The participants’ age at menarche ranges from 10 to 17 years with a mean of 13.23 ± 1.47 years. More than one-third (34.9%) of the respondents experienced early menarche, before celebrating their 12th birthday. Though only 1 (2.6%) had pregnancy history, 38 (7.7%) of respondents were sexually active prior to data collection. The mean cycle length was 28.44 ± 2.45 days. The duration of menstrual flow was from 1 to 9 days with the mean of 4.33 ± 1.51 days (Table 2).

Table 2 Reproductive characteristics and menstrual patterns of secondary and preparatory school female students in Debremarkos town, North West Ethiopia, 2016

Patterns of premenstrual symptoms

According to the ACOG definition, 402 (81.3%) of the participants had premenstrual syndrome during their preceding two consecutive cycles. Anger (68.5%) and abdominal bloating (73.4%) were the most frequently observed affective and somatic symptoms respectively. Other affective symptoms including anxiety (24.0%), social withdrawal (44.9%), confusion (34.1%), depression (43.3%) and irritability (16.1%) as well as somatic symptoms such as headache (23.0%), tender breasts (4.7%) and swelling of extremities (25.0%) were also among the observed premenstrual symptoms.

Factors associated with premenstrual syndrome

In this study, the existence of PMS had a statistically significant association with age, AOR (CI) 1.20 (1.01, 1.44), participating in heavy non-academic duties, AOR 95% (CI) 2.13 (1.17, 3.89), coffee intake, AOR (CI) 1.93 (1.12, 3.31), early menarche, AOR (95% CI) 2.68 (1.32, 5.47), long menstrual cycles (> 35 days), AOR (95% CI) 0.13 (0.02, 0.75), and being sexually active, AOR (95% CI) 5.03 (2.20, 11.51) (Table 3).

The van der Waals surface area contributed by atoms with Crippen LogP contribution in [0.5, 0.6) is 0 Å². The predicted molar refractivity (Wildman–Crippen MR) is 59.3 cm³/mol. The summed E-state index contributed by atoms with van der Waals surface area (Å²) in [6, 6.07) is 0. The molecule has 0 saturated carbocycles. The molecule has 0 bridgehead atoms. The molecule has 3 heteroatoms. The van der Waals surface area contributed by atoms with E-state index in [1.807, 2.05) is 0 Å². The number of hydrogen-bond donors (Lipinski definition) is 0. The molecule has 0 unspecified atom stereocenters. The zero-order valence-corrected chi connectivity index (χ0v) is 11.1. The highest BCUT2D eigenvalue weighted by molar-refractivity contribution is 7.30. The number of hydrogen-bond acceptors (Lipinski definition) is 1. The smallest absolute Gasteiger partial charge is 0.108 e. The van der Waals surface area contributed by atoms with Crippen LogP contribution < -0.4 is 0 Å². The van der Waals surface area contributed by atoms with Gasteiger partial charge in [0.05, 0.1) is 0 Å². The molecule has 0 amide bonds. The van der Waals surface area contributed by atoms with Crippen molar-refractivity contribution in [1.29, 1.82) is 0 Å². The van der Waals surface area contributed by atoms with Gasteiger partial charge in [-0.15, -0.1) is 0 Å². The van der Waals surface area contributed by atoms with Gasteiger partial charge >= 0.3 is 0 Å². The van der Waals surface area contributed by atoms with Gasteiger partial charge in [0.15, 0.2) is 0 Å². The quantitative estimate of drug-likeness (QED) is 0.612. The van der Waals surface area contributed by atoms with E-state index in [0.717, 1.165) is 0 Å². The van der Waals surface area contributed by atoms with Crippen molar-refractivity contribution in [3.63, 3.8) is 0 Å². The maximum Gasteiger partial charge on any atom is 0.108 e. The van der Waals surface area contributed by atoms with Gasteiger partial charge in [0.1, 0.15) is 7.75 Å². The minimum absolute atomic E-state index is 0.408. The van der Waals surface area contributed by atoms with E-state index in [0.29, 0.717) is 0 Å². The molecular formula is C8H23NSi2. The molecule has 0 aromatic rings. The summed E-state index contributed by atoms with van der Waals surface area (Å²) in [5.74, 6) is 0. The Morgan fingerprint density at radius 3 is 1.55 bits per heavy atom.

Table 3 Bivariate and multivariable analysis of factors associated with premenstrual syndrome among secondary and preparatory school students in Debremarkos town, North West Ethiopia in 2016


The prevalence of premenstrual syndrome was 81.7% with 95% confidence interval of (78.3–85.0%). This finding is less than that of reported in cross-sectional studies conducted in Addis ketema preparatory school [6] and Jimma University [8], Ethiopia, which reported 86.1% and 98.2% respectively. It is also less than 99.6% reported among Iranian female university students [18]. These differences might be due to small sample sizes used for the first two studies and sociocultural variations as Debremarkos is an area of a culture in which people especially young females did not report problems genuinely. This observed difference can also be explained by the fact that the severity and incidence of premenstrual symptoms increases with age till 20 to 24 years. The mean age of the participants in this study is lower than that of the mentioned studies.